Are women better mindreaders? Sex differences in neural correlates of mentalizing detected with functional MRI.

Krach S, Blümel I, Marjoram D, Lataster T, Krabbendam L, Weber J, van Os J, Kircher T - BMC Neurosci (2009)

Male > female (human partner > computer partner) revealing only one ToM related brain region to be activated differentially between sexes: the medial prefrontal cortex (FWE p < .05, Monte Carlo corrected).
© Copyright Policy - open-access
Related In: Results  -  Collection

License
Show All Figures
getmorefigures.php?uid=PMC2667181&req=5

Figure 4: Male > female (human partner > computer partner) revealing only one ToM related brain region to be activated differentially between sexes: the medial prefrontal cortex (FWE p < .05, Monte Carlo corrected).
Mentions: At the beginning of each series subjects were informed about the condition to be followed (human, computer or baseline) via the computer screen. Immediately after this instruction, a central cross on the computer screen indicated the start of a nine game series and enforced the subjects to make their decision (left or right button press; see above). The central cross disappeared after 1500 ms and was followed by an accumulated pay-off feedback for the current series (1000 ms) (see Fig. 4). The accumulated pay-off feedback enabled subjects to draw exact inferences about the response selection of the partner (i.e. human or computer). The subjects' pay-off was indicated by the lower number, the partners' pay-off by the upper number, respectively. During the low level baseline no numeral response feedback was given, instead two crosses replaced the numbers on the upper and lower side of the bar.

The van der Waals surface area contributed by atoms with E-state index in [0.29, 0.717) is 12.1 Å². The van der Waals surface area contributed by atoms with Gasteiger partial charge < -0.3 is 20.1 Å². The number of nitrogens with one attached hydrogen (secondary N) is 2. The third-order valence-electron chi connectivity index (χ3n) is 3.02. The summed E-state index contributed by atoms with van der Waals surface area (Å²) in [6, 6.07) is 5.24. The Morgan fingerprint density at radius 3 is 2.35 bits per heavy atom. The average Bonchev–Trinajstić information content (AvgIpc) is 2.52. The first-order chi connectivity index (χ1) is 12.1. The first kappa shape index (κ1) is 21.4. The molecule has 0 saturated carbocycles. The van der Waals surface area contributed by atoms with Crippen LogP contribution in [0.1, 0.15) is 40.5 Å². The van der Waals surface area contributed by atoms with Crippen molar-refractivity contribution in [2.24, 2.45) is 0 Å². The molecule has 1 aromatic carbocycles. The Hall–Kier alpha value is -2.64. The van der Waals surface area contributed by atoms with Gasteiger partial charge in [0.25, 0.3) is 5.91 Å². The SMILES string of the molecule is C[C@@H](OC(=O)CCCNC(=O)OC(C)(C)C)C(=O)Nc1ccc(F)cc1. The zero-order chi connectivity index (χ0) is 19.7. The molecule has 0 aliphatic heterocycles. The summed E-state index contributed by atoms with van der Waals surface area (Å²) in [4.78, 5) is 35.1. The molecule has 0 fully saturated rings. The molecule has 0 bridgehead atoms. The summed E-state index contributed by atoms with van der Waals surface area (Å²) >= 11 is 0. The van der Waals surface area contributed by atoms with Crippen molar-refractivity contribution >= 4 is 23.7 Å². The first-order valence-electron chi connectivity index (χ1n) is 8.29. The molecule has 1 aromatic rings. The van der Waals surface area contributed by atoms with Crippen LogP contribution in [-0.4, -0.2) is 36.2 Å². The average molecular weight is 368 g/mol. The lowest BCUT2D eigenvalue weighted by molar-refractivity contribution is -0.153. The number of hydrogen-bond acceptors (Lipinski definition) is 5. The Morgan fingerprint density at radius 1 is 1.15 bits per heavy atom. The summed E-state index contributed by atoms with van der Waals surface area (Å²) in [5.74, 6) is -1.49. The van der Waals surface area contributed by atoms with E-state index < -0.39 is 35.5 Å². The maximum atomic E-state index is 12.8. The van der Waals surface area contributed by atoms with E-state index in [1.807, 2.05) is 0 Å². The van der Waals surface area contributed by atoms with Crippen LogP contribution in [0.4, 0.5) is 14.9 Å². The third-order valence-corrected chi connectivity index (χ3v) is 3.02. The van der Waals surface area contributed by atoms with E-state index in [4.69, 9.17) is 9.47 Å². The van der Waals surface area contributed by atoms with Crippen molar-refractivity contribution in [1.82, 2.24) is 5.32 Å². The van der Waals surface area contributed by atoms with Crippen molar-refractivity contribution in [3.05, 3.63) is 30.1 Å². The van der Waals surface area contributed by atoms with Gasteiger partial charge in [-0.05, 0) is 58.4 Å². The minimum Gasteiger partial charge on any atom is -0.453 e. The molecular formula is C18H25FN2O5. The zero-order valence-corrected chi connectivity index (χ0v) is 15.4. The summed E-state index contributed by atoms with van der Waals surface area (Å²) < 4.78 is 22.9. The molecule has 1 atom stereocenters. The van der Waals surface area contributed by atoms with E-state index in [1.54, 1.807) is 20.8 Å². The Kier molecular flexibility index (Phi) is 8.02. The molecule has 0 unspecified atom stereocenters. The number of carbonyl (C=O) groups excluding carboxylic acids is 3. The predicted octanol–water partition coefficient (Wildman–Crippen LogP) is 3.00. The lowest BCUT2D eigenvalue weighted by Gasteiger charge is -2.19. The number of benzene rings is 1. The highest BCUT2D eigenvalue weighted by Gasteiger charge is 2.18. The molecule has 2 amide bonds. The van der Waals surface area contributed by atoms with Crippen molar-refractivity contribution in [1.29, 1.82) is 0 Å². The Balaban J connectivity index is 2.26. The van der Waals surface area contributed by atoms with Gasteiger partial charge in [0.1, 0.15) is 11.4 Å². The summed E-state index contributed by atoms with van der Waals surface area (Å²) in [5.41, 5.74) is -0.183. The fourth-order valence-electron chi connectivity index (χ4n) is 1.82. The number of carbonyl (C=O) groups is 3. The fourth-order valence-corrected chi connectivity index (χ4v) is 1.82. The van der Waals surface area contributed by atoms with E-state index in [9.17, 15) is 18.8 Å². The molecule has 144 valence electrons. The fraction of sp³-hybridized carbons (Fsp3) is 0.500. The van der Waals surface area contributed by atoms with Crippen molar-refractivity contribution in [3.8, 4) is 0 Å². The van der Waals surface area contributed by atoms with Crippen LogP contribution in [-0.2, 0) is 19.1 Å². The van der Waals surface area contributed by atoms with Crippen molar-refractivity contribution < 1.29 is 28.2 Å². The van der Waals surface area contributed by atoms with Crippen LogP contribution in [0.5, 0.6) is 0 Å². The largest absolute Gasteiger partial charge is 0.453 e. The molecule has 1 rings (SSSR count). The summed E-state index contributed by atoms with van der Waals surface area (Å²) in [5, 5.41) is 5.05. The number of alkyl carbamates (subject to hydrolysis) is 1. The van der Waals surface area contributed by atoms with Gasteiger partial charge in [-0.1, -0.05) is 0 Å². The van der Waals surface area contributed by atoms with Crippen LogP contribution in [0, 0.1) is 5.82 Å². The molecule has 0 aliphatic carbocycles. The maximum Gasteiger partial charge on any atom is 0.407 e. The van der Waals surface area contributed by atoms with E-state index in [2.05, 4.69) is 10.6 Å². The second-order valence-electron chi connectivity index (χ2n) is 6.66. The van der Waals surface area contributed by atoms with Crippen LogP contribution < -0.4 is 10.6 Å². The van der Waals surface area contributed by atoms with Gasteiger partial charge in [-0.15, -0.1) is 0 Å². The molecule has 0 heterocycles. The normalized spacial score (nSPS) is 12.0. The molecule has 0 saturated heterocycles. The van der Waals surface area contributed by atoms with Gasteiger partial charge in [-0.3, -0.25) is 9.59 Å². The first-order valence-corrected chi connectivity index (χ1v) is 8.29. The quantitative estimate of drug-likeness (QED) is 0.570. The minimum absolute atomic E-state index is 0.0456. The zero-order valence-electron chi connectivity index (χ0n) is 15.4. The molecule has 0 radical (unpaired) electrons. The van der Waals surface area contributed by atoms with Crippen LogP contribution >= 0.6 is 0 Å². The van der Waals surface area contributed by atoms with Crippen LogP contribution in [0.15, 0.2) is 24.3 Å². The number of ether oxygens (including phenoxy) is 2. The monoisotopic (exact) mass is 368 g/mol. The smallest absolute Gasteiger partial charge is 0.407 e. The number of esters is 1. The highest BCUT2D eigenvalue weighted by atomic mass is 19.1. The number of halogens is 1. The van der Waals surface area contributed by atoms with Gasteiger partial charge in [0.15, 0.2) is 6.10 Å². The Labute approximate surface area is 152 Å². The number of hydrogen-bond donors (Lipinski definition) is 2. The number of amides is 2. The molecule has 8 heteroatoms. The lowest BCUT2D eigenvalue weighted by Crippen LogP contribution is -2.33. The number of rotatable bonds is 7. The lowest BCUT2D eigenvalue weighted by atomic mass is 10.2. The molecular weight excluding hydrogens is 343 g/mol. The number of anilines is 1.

Bottom Line: Both the conditions of playing against putative human as well as computer partners led to activity increases in mPFC, ACC and rTPJ, constituting the classic ToM network.Differences in the medial frontal lobe activation related to the sex of the participants could be demonstrated for the human partner > computer partner contrast.Our data demonstrate differences in medial prefrontal brain activation during a ToM task depending on both the gender of participants and the game partner.

View Article: PubMed Central - HTML - PubMed

Affiliation: Department of Psychiatry und Psychotherapy, Section of Neuroimaging, Philipps-University Marburg, Rudolf-Bultmann-Strasse 8, D-35039 Marburg, Germany. krachs@med.uni-marburg.de

ABSTRACT

Background: The ability to mentalize, i.e. develop a Theory of Mind (ToM), enables us to anticipate and build a model of the thoughts, emotions and intentions of others. It has long been hypothesised that women differ from men in their mentalizing abilities. In the present fMRI study we examined the impact of (1) gender (women vs. men) and (2) game partner (human vs. computer) on ToM associated neural activity in the medial prefrontal cortex. Groups of men (n = 12) and women (n = 12) interacted in an iterated classical prisoner's dilemma forced choice situation with alleged human and computer partners who were outside the scanner.

Results: Both the conditions of playing against putative human as well as computer partners led to activity increases in mPFC, ACC and rTPJ, constituting the classic ToM network. However, mPFC/ACC activity was more pronounced when participants believed they were playing against the alleged human partner. Differences in the medial frontal lobe activation related to the sex of the participants could be demonstrated for the human partner > computer partner contrast.

Conclusion: Our data demonstrate differences in medial prefrontal brain activation during a ToM task depending on both the gender of participants and the game partner.

Show MeSH